When creating a linear model involving interactions, a common method is to add the interaction term as a new feature. To help streamline this process, is it possible to automate this method? In reality, it is possible using the RuleFit method I will introduce below. This method can automatically discover interactions from data and can create a linear model that takes them into account by combining decision trees and linear models.
To learn more about this topic, please see the Rulefit chapter of Interpretable Machine Learning, a book translation project written by Christoph Molnar.
RuleFit works by first studying a decision tree model based on a dataset and then it creates decision rules. Next, it adds new features to the instance based on the decision rules. For example, if the decision tree has learned a rule that states ‘170cm or taller and 70kg or less’, we add new features to the instance that displays a ‘1’ if it satisfies the previous condition and a ‘0’ otherwise.
By training a linear regression model that includes these new features, we can perform a linear regression that also accounts for the interactions of features. With the interpretability of the model in mind, it is recommended to use three steps when training the decision tree. It is also recommended to use LASSO in order to perform feature selection to know if an interaction is intrinsically important in RuleFit.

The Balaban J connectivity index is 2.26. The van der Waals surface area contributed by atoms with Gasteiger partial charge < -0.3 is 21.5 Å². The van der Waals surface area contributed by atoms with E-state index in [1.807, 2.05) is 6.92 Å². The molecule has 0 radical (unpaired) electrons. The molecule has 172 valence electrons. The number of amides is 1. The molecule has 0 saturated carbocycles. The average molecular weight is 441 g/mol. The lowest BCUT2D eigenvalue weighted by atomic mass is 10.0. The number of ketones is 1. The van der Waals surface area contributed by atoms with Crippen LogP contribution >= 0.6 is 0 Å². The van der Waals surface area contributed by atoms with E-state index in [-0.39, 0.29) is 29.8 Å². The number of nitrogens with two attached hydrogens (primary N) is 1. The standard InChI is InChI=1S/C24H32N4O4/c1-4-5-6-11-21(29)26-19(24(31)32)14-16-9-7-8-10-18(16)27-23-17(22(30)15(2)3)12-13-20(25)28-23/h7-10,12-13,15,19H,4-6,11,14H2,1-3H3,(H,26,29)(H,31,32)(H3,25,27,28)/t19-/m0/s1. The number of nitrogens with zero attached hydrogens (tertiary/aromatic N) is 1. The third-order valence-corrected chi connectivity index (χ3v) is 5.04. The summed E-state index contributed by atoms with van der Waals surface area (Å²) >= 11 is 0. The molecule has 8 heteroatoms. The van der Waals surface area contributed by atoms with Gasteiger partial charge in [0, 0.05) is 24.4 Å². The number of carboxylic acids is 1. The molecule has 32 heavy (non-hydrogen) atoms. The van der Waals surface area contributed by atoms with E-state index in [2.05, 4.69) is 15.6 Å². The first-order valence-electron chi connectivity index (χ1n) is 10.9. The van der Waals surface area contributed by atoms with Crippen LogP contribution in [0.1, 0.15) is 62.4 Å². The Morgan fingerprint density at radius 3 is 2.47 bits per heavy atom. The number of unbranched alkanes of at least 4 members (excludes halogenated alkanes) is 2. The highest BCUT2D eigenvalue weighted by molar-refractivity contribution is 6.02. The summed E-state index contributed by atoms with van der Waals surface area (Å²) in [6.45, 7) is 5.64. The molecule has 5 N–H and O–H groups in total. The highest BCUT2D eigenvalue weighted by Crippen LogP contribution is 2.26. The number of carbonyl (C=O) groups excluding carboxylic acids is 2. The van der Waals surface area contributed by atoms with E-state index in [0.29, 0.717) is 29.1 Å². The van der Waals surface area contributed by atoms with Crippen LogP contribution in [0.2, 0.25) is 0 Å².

Next, we can move on to some use cases for RuleFit using real data.
Christoph Molnar, the author of the previously mentioned book, Interpretable Machine Learning, released a Python package under the MIT license that has implemented RuleFit. In this article, we will also use that package to demonstrate the capabilities of RuleFit.
If you are interested, the code used in this article can also be found on Google Colab.
Before starting the experiment, first, we need to install the package.
It is important to note here that if you use the command ‘pip install rulefit’ here, it will instead install a different package.